1. A presentation title for a case study, innovation or other practical topic of interest to an audience of environmental foresters, regional managers and environmental monitoring consultants, practitioners and regulators.
2. A short abstract (approx 100 words) to help us to learn more about your work and compare with others to allow us choose which presentations to accept.
To help us decide please consider:
a) Showcasing practical innovations from your work that apply to a wide cross-section of our audience.
b) If you can deliver a presentation in the form of a case study highlighting practical results and/or outcomes.
c) Focus on aspects of your work that apply to a range of forestry and environmental professionals.
FIEA's 3rd Annual Environmental Forestry 2024 Conference will run on 25-26 June 2024 in Rotorua.
Revolutionising planted forests inventory managementScion is revealing a prototype for a new interactive tool providing the forestry industry with powerful inventory information to make management, harvesting and wood processing decisions easier. Called ‘Forest Insights’, scientists from the Crown Research Institute will outline the tool’s capabilities and applications for the industry at ForestTECH 2023 in Rotorua next week.
In a world increasingly driven by data and technology, the interactive tool powered by machine learning and deep learning models provides forest owners, managers and wood processors with an overview of the changing availability and growth of planted radiata pine over time. The prototype is currently focused on modelling of East Coast pine forests but Scion has plans to provide the same data and for a wider range of trees for other regions, with Bay of Plenty next cab off the rank.
Scion portfolio leader for New Value from Digital Forests and Wood Sector, Grant Evans, says the prototype will support forestry and wood processing companies to make more informed management decisions. “Long term, it will help anyone with trees planted for production know what they’ve got, where it is and ultimately, what they can do with it in the future.”
Forest Insights is more than just a mapping tool; it’s set to become a window into the heart of commercial forests. It has been built using cutting-edge technologies, including LiDAR, to detect and identify stands of trees to quantify their volume and maturity over time. It outlines the boundaries for each stand of trees and provides essential details, such as age class, area in production, and the number of stems per hectare.
The dashboard view for Forest Insights
Forest Insights also tracks the history of planting and harvesting, which provides valuable insights into changing inventory levels. This inventory data is more than statistics; it’s the key to unlocking investments and strategic decisions for stakeholders across the timber supply chain. Automatically detecting commercial radiata pine forests using trained Deep Learning Convolutional Neural Networks by their boundaries is a game changer for forestry companies. What used to be a laborious task of drawing polygons is now replaced with the click of a button.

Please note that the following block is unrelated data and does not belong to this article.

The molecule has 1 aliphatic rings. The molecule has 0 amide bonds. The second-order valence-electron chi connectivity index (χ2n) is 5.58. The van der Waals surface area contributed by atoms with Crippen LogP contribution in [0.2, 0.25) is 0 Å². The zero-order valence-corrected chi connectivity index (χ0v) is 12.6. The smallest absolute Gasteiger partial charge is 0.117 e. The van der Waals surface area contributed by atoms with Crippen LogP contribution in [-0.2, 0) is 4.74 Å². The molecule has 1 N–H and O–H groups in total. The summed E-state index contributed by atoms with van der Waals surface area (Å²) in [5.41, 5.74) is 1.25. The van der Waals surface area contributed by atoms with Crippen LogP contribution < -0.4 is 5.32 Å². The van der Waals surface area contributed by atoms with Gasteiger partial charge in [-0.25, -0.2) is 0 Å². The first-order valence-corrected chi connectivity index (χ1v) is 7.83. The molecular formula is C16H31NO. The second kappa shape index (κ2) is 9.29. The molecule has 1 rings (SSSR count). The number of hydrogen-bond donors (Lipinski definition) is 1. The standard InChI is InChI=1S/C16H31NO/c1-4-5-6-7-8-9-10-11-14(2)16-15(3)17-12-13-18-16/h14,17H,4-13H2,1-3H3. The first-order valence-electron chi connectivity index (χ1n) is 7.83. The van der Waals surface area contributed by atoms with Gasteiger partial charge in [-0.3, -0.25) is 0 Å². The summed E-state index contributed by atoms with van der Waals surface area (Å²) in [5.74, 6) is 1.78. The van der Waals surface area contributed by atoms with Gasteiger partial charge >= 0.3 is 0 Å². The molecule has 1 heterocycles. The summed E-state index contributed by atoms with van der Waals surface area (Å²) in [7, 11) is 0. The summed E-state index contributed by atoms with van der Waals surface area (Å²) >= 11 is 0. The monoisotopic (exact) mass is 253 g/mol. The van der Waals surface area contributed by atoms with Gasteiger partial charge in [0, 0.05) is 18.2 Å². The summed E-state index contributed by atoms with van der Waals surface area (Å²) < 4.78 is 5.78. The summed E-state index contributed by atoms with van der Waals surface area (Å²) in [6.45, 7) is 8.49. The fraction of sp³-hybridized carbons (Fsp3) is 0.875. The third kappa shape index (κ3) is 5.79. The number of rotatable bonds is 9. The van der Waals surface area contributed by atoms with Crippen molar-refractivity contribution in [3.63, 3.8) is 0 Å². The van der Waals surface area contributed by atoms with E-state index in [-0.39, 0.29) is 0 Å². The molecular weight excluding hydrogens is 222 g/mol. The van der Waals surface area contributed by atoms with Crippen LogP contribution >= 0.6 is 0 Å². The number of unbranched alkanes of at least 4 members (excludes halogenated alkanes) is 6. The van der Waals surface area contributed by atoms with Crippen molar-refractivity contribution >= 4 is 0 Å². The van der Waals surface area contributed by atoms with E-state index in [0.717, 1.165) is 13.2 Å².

Additionally, Forest Insights levels the playing field for smaller forest owners, he says. “These individuals, who own smaller woodlots or stands, can use the tool to see where other small lots in their region are maturing at a similar time and potentially co-operate to negotiate better pricing from mills.” This democratisation of information ensures that the benefits of Forest Insights extend to all players in the industry.
As a prototype it offers a glimpse into the future, with researchers already planning features that will provide additional value. Scion is already working with the University of Canterbury to identify tree species beyond radiata pine, aligning with the Government’s goal of having 20% non-radiata pine forests by 2030. Currently, such measurements rely on people voluntarily reporting their data, making it difficult to track progress. Forest Insights intends to change that by using satellite imagery and LiDAR data from Toitū Te Whenua Land Information New Zealand to detect different tree species accurately.
Beyond tree species identification, the prototype goes a step further by tracking forest activities. Collaborating with Indufor Asia Pacific Limited who enhanced the detection training, each orange segment on the map represents an area where harvesting has occurred. This functionality not only helps in tracking inventory but it is hoped, with further training, it would provide a means to assess forest damage following natural disasters.
“For the East Coast, it could also be used as a tool to reveal where planted forests are being abandoned or are no longer being harvested due to concerns relating to planting on erosion-prone land,” says Evans. “For forestry and wood processing companies, this data offers them a holistic view of their assets and a basis for well-informed decisions.”
The journey of Forest Insights started in 2022 and is a collaborative effort. Scion’s data scientists have supplied all the models and data, working with Indufor Asia Pacific Limited to create the online tool and dashboard interactivity. Testing with a handful of industry users has yielded positive feedback, with at least one forestry company expressing interest in using Forest Insights to validate their commercial forestry decisions.
Other collaborators have expressed interest in joining the Forest Insights project, and with their support Scion aims to expand its reach across New Zealand. The aim is to expand its functionality and develop layers of complexity over time. Scion researchers have a grand vision for the prototype to serve as the foundation for a digital twin of New Zealand’s entire forestry estate.
“Imagine having access to information on Eucalyptus trees’ age, harvest readiness, and potential markets, including its suitability for pulp and paper, or feedstock for biorefineries, all neatly presented on a map,” says Evans. “By continuing to work collaboratively with industry and our key partners, we’re committed to expanding the capabilities of Forest Insights to meet everyone’s needs and add value to the forestry and wood processing sectors.”
Vale Graeme BlackThe global forest industry is mourning the loss of a true visionary after the passing of Graeme Black.